Phillip E. Johnson
Phillip E. Johnson passed away on November 2, 2019, at age 79. Dr. Johnson was Professor of Law at the University of California at Berkeley and the author of Darwin on Trial, The Wedge of Truth, The Right Questions, and other books challenging the naturalistic assumptions that dominate modern thought. He was also a Touchstone contributing editor and friend.
Phil’s first appearance in Touchstone was in 1995, after we published a positive review of Darwin on Trial. In the next issue, we published a critique of the review and his book, to which Phil wrote a response. In 1997, Phil contributed “Reasonable Laws & Respect for Life,” a response to the views of Ronald Dworkin on abortion. In 1999, we published his feature article, “The Wedge: Breaking the Modernist Monopoly on Science.” He became a contributing editor in 2001 and then wrote 52 installments of his column, “The Leading Edge,” the last one appearing in the September/October 2013 issue.
Raised in a nominal Christian home, he was not a practicing Christian when he was an undergraduate at Harvard, a law student at the University of Chicago School of Law, or a new member of the faculty of UC–Berkeley. He said in a 2000 Touchstone interview: “I’m very different from most of the people I associate with now because they grew up in a Christian subculture, whereas my roots are in the academic subculture. I have a different set of experiences and thoughts.”
Eventually, he became a Christian. He asked questions of and studied his faith, commenting, “Either the gospel of Christ is the centerpiece of a new order or it’s nothing.” He also “wanted to know whether the fundamentals of the Christian worldview were fact or fantasy. Darwinism is a logical place to begin because, if Darwinism is true, Christian metaphysics is fantasy.”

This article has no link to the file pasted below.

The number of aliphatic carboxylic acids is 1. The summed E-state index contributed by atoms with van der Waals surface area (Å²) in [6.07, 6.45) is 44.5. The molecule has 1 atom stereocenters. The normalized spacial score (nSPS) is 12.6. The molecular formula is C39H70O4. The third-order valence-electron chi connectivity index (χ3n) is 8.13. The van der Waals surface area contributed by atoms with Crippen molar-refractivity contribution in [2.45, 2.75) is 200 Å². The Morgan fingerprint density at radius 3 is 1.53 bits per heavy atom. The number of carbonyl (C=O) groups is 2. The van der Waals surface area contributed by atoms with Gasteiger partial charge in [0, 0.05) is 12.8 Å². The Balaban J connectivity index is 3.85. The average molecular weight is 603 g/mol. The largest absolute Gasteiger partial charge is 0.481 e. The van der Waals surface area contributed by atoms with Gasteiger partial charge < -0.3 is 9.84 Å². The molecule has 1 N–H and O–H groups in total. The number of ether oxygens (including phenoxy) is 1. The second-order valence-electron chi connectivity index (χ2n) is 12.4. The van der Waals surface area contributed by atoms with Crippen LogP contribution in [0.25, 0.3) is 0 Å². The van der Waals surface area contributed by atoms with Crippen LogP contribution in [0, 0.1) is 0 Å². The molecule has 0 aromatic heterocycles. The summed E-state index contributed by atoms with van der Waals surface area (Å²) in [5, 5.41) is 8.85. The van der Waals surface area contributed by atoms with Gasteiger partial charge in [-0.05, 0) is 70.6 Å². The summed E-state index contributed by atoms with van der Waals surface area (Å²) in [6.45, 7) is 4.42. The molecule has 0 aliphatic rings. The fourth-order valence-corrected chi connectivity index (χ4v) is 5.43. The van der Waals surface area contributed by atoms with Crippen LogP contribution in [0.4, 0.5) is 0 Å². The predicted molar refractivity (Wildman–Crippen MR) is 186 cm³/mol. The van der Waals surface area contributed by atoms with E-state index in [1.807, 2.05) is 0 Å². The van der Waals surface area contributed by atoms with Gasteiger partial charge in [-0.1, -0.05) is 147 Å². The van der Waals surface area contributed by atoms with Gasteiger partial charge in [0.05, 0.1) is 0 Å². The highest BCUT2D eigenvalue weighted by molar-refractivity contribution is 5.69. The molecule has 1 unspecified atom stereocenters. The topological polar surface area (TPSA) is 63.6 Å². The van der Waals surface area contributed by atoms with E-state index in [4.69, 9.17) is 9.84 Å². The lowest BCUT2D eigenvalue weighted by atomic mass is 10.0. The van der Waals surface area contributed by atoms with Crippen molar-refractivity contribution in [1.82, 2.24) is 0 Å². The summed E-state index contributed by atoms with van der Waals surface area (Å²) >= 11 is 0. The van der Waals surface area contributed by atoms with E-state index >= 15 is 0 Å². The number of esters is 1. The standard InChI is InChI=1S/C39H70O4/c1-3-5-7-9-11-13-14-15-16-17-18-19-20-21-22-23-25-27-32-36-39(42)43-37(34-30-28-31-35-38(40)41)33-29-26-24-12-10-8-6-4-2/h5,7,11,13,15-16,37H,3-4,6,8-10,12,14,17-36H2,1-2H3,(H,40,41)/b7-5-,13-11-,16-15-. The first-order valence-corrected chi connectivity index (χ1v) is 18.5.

So he entered into debates over the claims of Darwinism. Perhaps because of his own pilgrimage through a non-Christian subculture, he was gracious in response to criticism and was willing to entertain challenges and to engage in debate as a Christian gentleman:
Indeed, my philosophy is, when I do a serious debate, to play for a draw because I do not want my opponent and the audience going away saying, “That is one clever lawyer who can make you look like a fool in a debate.” I want them to go away saying, “There’s more to this than I thought. We ought to do this again.” All you have to do is get the right issues on the table and then you win. You don’t have to worry about it, because Darwinism is wrong, and it will selfdestruct.
Phil suffered several minor strokes beginning in 2001, ending his debating activity but not his writing. In an interview we published in 2004, he said:
Many people are glad to see God—and God’s judgment—relegated to the never-never land of subjective belief. Even devout Christians have been attracted to Darwinism because it seems to distance God from natural evil. These Christians usually don’t realize that in distancing God from the unpleasant aspects of reality, they are pushing him out of reality altogether, and thus will end up with a godless world in which there is no escape from nihilism. The depressing conclusion to the journey is concealed from most people for a long time because they assume that our moral traditions will somehow continue to direct human behavior even when their foundation in God has been removed.
He was a Presbyterian elder and a mere Christian, often making references in personal conversations to church fathers he’d been reading and to various Protestant, Catholic, and Orthodox writers. He closed his 2002 interview with Touchstone by saying:
I see my work as not just being about a scientific theory—it’s about the definitions of knowledge and reality. I see it as empowering this young generation, and I also see it as being inherently ecumenical. . . . Wherever I go, whether to a Southern Baptist, Catholic, or Orthodox church, I feel accepted into the Body.
May Phillip Johnson rest in the peace of the Lord, and may his memory be eternal.•
James M. Kushiner is the Executive Editor of Touchstone.